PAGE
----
A Damn Fine Cup of Culture Podcast #65: Dog Day Afternoon

It is a truth universally acknowledged that at least some of us here at A Damn Fine Cup of Culture have a general aversion to films that are based on a true story – but it is just as true that some of the greatest films of all time took their inspiration from real events. One such film is Sidney Lumet’s 1975 crime drama Dog Day Afternoon, which tells the story of a failed, fateful armed bank robbery in ’70s New York. The film, which stars Al Pacino and John Cazale, was nominated for six Oscars at the 48th Academy Awards, including Best Picture, Director, Actor, Supporting Actor and Editing, and it won the Oscar for Best Original Screenplay (written by Frank Pierson of Cool Hand Luke fame). Join Julie, a big fan of the film, as she talks to Sam, who watched it for the first time for this episode, as they discuss Lumet’s classic and its sensitive, nuanced and empathetic handling of its characters and themes

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A Damn Fine Cup of Culture Podcast #64: No movies!

For most of our podcasts, and many of our posts, A Damn Fine Cup of Culture talks about films – which makes sense, because we love cinema, but there is so much more to culture. Why is it that the conversation usually defaults to movies? And why don’t we talk about other media more often? In our first episode of 2023, Julie, Matt and Sam decide to amend this and to talk about the other damn fine cups of culture they’ve enjoyed recently that didn’t show on a big screen. Sam’s brought along three books – And the Band Played On (1987) by Randy Shilts and When We Rise (2016) by Cleve Jones, two non-fiction books about the the LGBT activism of the 1970s and 1980s and the AIDS epidemic in the US, and Swiss Book Prize winner Blutbuch (2022) by Kim de l’Horizon (which is currently only out in German, but is set to come out in English in 2023). Matt talks about two streaming series he very much enjoyed in 2022, namely Severance (Apple TV+) and Star Wars: Andor (Disney+). And yes, even when we talk about media that aren’t cinema, we don’t fully get away from the movies: Julie recommends the podcasts You Must Remember This (by Karina Longworth) and The Secret History of Hollywood (by Adam Roche) about the real stories of classic Hollywood. The book she mentions is Watergate, a New History by Garrett M. Graff.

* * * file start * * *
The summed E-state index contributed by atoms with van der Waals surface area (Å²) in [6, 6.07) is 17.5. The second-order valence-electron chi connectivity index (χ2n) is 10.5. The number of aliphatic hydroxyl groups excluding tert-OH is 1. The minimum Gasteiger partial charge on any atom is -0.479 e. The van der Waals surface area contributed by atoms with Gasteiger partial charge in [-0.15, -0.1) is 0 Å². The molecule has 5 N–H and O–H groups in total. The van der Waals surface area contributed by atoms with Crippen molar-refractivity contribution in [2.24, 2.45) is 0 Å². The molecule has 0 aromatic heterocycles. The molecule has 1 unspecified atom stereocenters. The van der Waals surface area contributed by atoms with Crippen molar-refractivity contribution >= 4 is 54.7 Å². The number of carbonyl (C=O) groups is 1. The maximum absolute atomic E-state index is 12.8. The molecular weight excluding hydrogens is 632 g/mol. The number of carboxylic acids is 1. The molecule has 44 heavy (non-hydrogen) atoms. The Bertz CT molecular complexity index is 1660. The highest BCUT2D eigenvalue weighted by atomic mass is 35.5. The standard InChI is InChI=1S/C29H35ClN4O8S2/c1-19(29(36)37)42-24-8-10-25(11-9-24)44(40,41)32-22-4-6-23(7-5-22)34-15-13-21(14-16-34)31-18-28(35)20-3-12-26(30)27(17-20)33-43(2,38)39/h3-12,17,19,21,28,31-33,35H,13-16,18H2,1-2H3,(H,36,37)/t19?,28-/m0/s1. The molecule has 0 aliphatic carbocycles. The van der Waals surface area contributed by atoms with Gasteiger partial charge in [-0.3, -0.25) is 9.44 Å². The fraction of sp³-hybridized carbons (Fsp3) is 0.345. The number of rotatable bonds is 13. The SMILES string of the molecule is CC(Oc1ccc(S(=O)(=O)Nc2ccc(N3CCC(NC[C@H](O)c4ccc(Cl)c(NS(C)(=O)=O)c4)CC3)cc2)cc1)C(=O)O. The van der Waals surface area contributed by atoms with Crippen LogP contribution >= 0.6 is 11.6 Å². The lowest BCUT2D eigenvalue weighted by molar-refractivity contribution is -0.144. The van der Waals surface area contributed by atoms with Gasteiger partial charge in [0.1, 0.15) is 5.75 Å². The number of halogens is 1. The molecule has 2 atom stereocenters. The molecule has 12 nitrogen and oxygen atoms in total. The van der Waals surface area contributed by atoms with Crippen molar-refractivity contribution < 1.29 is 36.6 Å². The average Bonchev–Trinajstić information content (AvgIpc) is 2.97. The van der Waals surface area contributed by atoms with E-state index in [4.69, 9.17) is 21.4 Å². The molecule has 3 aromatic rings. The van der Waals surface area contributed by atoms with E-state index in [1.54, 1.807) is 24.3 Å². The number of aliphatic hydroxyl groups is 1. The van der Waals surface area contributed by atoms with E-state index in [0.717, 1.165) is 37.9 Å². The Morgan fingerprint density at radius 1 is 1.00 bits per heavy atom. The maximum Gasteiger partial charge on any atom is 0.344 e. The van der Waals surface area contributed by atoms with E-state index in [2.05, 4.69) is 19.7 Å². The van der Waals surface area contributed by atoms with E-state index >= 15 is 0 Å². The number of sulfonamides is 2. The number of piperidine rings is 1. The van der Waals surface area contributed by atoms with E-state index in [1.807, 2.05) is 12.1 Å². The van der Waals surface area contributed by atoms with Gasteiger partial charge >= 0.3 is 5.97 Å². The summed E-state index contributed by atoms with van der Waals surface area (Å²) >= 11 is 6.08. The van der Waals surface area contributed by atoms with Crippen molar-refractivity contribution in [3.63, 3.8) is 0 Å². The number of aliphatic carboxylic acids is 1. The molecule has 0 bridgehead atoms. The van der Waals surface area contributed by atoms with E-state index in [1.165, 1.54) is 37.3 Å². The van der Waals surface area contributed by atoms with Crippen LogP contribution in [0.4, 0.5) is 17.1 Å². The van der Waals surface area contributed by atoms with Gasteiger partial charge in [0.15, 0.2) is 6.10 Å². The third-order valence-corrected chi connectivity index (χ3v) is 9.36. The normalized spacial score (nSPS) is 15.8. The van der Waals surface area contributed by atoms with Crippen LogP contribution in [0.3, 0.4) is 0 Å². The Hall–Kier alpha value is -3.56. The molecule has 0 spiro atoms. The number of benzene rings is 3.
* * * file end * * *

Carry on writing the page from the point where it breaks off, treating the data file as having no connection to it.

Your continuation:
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A Damn Fine Cup of Culture Podcast Christmas Special 2022

It’s that time of the year again: join the gang at A Damn Fine Cup of Culture for a festive celebration and a look back at the year. In keeping with our big summer series, the Summer of Directors, we’re thinking back on the five episodes where we talked about Jane Campion, Dario Argento, Ida Lupino, Robert Altman and Martin Scorsese. Featuring contributions from our regulars Sam and Alan as well as this year’s wonderful guests Johannes Binotto, lecturer and video essayist, and Dan Thron of Martini Giant (who’s also had a lot to say about Steven Soderbergh and Denis Villeneuve’s Dune in the past). It’s been quite the year, but we’ve been able to enjoy many a good film, book, series, game, and even a concert or two, and obviously many good conversations about all of these things. We’ll be back soon, with more Damn Fine Cups of Culture – and in the meantime, we wish all of our listeners, and all of our guests, happy holidays!

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Six Damn Fine Degrees #103: Occupants of Interplanetary (Most Extraordinary) Craft

Welcome to Six Damn Fine Degrees. These instalments will be inspired by the idea of six degrees of separation in the loosest sense. The only rule: it connects – in some way – to the previous instalment. So come join us on our weekly foray into interconnectedness!

People don’t seem to get abducted by aliens anymore. Or, at least, if they still are being abducted we don’t get to hear about it. Because one of the strongest memories of my youth was the fact that, like Quicksand and Rabies, Alien Abduction was an ever-present danger. Indeed the whole idea that the Earth was being visited by Extra-Terrestrials was supported by so much anecdotal evidence that it seemed inevitable that they just had to be out there and it would all soon be revealed.

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I’ll be in my trailer… watching trailers: The Comic-Con Edition